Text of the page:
On a desolate stretch of Namibia’s arid Skeleton Coast National Park, an invisible fence is keeping lions and visitors apart.
Namibia’s Ministry of Environment, Forestry, and Tourism and the nonprofit Desert Lion Conservation Trust (DLCT) created the virtual fence line, known as a geofence, to track lions approaching a 40-kilometer stretch of beach around Torra Bay, a popular fishing and camping area. Each time a lion wearing a satellite collar crosses the geofence, the system records the animal’s GPS coordinates and sends automatic alerts to the DLCT’s lion rangers and managers of the local campsite, who close the area to visitors.
The early warning system is in response to a number of potentially dangerous incidents between lions and people. In one last year, a party of recreational anglers got too close to a lioness on a beach near Torra Bay, and the animal charged their vehicle.
Fortunately, no one was injured, but the odds of aggressive interactions are increasing as Namibia’s desert lions re-establish themselves on the Skeleton Coast.
Lions in Namibia’s northwest, renowned for eking out a living amid the Namib Desert’s harsh gravel plains and endless dunes, have a history of feeding on marine species, such as Cape fur seals, beached whales, and cormorants. Remarkably, they are the only lions known to target marine prey. But in the 1980s, the desert lions abandoned the coast after local farmers wiped out most of the population.
When lions returned in 2002, it was a sign that the population was recovering. But the animals were no longer hunting marine prey, and lion ecologist Philip Stander, who founded DLCT, worried that the population had lost the knowledge.
In the last eight years, though, three orphaned lionesses, known to the researchers as Alpha, Bravo, and Charlie, have led a coastal hunting revival on the beaches around Torra Bay. The resurgence is exciting, but it has also brought risks; it was likely one of these lions—or a fourth, known as Xpl-108—who charged the anglers’ car last year.
The lionesses started targeting coastal prey in 2015, when a drought decimated the park’s mountain zebras, springboks, oryxes, and ostriches. To replace these dietary staples, the young lionesses turned to marine birds, mainly cormorants, flamingos, and red-billed teals.
Then, in 2018, DLCT scientists spotted the lionesses hunting fur seals—some of the first lions to do so in four decades. In a subsequent diet study that spanned 18 months, Stander observed that marine foods, particularly cormorants, seals, and flamingos, accounted for 86 percent of the lionesses’ diet.
“It’s fascinating to follow from a biologist’s point of view,” says Félix Vallat, the DLCT’s project coordinator. “It is knowledge that has been lost. Now it’s slowly coming back.”
One local who’s particularly excited about the lions’ coastal revival is Naude Dreyer.
Dreyer, who runs kayaking safaris in Walvis Bay, 350 kilometers to the south, had longed to see a desert lion since he was five years old. In January 2022, after a three-decade wait, he spotted two of the lionesses separately on the beach near Torra Bay and photographed one as she fed on a fur seal against the backdrop of the Atlantic Ocean.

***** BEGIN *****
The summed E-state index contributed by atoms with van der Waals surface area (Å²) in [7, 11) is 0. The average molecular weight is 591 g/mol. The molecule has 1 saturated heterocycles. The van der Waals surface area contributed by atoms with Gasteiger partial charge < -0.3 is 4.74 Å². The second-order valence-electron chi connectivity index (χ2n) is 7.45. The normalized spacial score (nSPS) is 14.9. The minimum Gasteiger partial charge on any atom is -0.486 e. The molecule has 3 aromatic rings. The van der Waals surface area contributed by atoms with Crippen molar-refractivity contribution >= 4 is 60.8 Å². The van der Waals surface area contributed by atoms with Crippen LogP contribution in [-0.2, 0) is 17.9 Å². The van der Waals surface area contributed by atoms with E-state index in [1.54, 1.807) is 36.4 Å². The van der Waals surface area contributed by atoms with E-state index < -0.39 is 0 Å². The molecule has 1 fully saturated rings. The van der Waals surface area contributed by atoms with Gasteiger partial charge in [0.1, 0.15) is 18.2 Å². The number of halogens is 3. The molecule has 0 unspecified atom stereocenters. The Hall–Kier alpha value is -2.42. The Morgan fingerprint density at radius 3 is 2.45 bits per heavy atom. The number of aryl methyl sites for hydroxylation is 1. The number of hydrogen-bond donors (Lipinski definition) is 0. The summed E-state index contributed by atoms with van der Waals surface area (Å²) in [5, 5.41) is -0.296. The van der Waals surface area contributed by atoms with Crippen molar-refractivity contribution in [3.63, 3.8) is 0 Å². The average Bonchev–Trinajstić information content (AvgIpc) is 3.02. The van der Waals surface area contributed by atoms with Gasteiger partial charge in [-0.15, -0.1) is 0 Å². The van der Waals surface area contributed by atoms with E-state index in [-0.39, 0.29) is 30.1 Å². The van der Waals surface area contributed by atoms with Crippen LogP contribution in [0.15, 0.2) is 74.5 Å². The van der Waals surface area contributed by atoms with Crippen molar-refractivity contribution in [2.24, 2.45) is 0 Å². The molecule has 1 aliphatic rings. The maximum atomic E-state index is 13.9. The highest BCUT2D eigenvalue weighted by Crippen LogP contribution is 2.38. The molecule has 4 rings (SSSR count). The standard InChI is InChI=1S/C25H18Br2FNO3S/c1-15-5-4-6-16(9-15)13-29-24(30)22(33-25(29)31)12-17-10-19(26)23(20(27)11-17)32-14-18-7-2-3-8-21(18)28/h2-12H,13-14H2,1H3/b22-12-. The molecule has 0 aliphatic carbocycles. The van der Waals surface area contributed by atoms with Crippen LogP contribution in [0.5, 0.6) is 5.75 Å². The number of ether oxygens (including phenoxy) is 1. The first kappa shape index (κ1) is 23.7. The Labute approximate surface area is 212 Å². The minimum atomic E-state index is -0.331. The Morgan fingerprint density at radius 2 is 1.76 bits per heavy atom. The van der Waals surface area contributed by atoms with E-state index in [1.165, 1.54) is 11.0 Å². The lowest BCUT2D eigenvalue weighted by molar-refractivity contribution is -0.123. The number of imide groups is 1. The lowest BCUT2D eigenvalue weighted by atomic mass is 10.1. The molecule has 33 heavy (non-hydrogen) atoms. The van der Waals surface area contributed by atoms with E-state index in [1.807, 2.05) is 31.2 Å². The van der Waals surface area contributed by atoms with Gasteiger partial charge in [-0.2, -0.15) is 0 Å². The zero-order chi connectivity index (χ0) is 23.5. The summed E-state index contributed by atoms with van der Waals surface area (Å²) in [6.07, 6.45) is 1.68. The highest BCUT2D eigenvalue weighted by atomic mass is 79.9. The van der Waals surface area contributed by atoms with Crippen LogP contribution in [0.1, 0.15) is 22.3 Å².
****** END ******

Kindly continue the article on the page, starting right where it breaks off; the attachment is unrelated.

“She looked up a few times while eating but didn’t display any aggression,” says Dreyer, who kept his distance.
The lioness Dreyer photographed was likely Xpl-108, who spent more than 30 days in the geofenced area from late November through January. She, Alpha, and Bravo have all been fitted with satellite collars, and the tracking project is as much for the lions as it is to keep visitors safe.
Tourists crowding the beaches during peak seasons, such as southern Africa’s recent December–January holidays, could disrupt the lions’ hunting activity or push the animals inland, toward conflict with farmers.
As a safety measure, the geofence isn’t perfect. One night, Xpl-108 slipped down to the coast and killed a fur seal. The next morning, anglers arrived to fish before the rangers could cordon off the beach and startled Xpl-108, who dragged her meal four kilometers inland to the safety of a rocky outcrop.
But evidence from elsewhere suggests that the project should work. Matthew Wijers, a postdoctoral lion researcher from the University of Oxford in England, who is not part of the desert lion project, says that although costly, geofencing has been effective in other parts of southern Africa.
“This technology, coupled with educational programs that highlight the ecological importance of desert lions as well as the potential dangers to the public, should help reduce the risks of conflict between lions and anglers along the Skeleton Coast,” he says.
Whether the lionesses will continue to hang around Torra Bay is an open question. After nearly eight years, Namibia’s drought appears to have finally broken. In that time, the lion population fell from 150 to 80 animals. Vallat predicts that within a year or two, the lions’ land-based prey—and hopefully lion numbers—should rebound.
In the meantime, Vallat hopes that the geofence will keep everyone safe.
This article is from Hakai Magazine, an online publication about science and society in coastal ecosystems. Read more stories like this at hakaimagazine.com.Related stories from Hakai Magazine: